If he dares to ask me about work, I could go on for hours. I tell him about the kids and the quirky things that happened. I tell him about interesting conversations I had with my colleagues. I chat about strategies for dealing with behaviours in the classroom and ask for his advice. Oh, did I mention I’m on maternity leave? I’m not even in the classroom right now and I still have things I can talk about!

Okay, so yeah, I’m a good talker. But that isn’t the point. I love my work. I get up in the morning and am excited to go in. Sure, sometimes I don’t feel like it and I get cranky, but those moments are few and far between. I want to be at work. I find it invigorating and interesting. I can’t imagine not being there.

I asked him (several times) how he could go to work for eight hours and not have anything interesting to say about it. Isn’t that boring and fulfilling? His reply was and is always, “That’s why it’s called work and not fun.” He tells me that most people feel the same way as he does: work is a means to an end. It’s something people do to live, not live to do.

Thank God I’m a teacher. My work IS fun, IS interesting and IS fulfilling. Even when it is hard or frustrating, I wouldn’t trade it for anything else. I live to teach and couldn’t imagine going into an unrelated field.

I guess I’m just lucky.

 Have fun at Teachers’ Convention this year!

Home Alone: The Parenting Experience

I went to my work place for a baby shower a couple of weeks ago. Frank is my second little boy and he was born on December 3, 2011. A carbon copy to his brother, he is sweet and a good sleeper. I am a very lucky mom.

I was thrilled to visit with colleagues and, as is the teacher way, conversation quickly moved into shop talk. I prompted the ladies around me about my former students. I was so curious about how they were adjusting to the new teacher. I wanted all the educational gossip.

I went home feeling very loved by my colleagues who cooed and made faces at my little angel. It is awesome to see the reactions a little one brings.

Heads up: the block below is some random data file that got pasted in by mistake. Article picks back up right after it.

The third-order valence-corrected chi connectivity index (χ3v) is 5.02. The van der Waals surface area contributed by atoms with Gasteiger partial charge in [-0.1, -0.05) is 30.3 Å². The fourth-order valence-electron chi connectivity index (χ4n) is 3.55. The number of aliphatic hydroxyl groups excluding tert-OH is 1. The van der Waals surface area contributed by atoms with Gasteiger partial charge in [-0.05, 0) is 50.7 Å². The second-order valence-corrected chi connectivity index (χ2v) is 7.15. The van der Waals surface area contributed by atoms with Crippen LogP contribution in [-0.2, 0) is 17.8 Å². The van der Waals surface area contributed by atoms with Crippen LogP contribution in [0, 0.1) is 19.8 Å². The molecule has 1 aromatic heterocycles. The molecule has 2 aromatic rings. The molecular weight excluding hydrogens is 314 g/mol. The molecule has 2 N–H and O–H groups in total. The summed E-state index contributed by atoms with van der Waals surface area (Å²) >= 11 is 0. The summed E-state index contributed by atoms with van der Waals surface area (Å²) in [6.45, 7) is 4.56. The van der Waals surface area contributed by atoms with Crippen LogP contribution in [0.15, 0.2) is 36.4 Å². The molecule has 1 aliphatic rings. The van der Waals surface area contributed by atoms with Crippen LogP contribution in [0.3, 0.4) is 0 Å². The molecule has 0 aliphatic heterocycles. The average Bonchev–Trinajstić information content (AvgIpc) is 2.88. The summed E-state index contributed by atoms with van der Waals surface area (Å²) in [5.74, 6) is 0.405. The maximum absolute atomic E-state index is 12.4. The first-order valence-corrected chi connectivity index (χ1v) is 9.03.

Interestingly enough, I felt exhilarated by all the information I had gathered about my school and the people in it. My colleagues said over and over that time passes too quickly and so I should savour my time at home. Honestly, I miss work.

Sometimes being at home with a little one (soon to be two since my two and a half year old is in day home full time until February 1st) is boring. There is only so much t.v. I can watch before I start looking around for stuff to do. Reading is a great option, but a little hard to do while breastfeeding. (I am on my third attempt at The Girl With The Dragon Tattoo.) I try to get my running around done but again, it is easier to breastfeed in the comfort of my own home.

Speaking of home, being there with the baby is overwhelming. I have been forced to confront my “house projects” face on. So as I sit there, feeding the baby, I see the piles of stuff that needs organizing, the laundry that needs putting away and the areas that need to be cleaned. (ALL AREAS!) “Revel in the new baby. Cuddle. Bond. Enjoy the quiet,” I whisper to myself. Does anyone actually do that? Instead, I try to mentally plan how to organize this or that so when the baby sleeps, I can get it done. I plan finances in my head. I think about ways to fill my day. I think about my neglected blog…oy vey.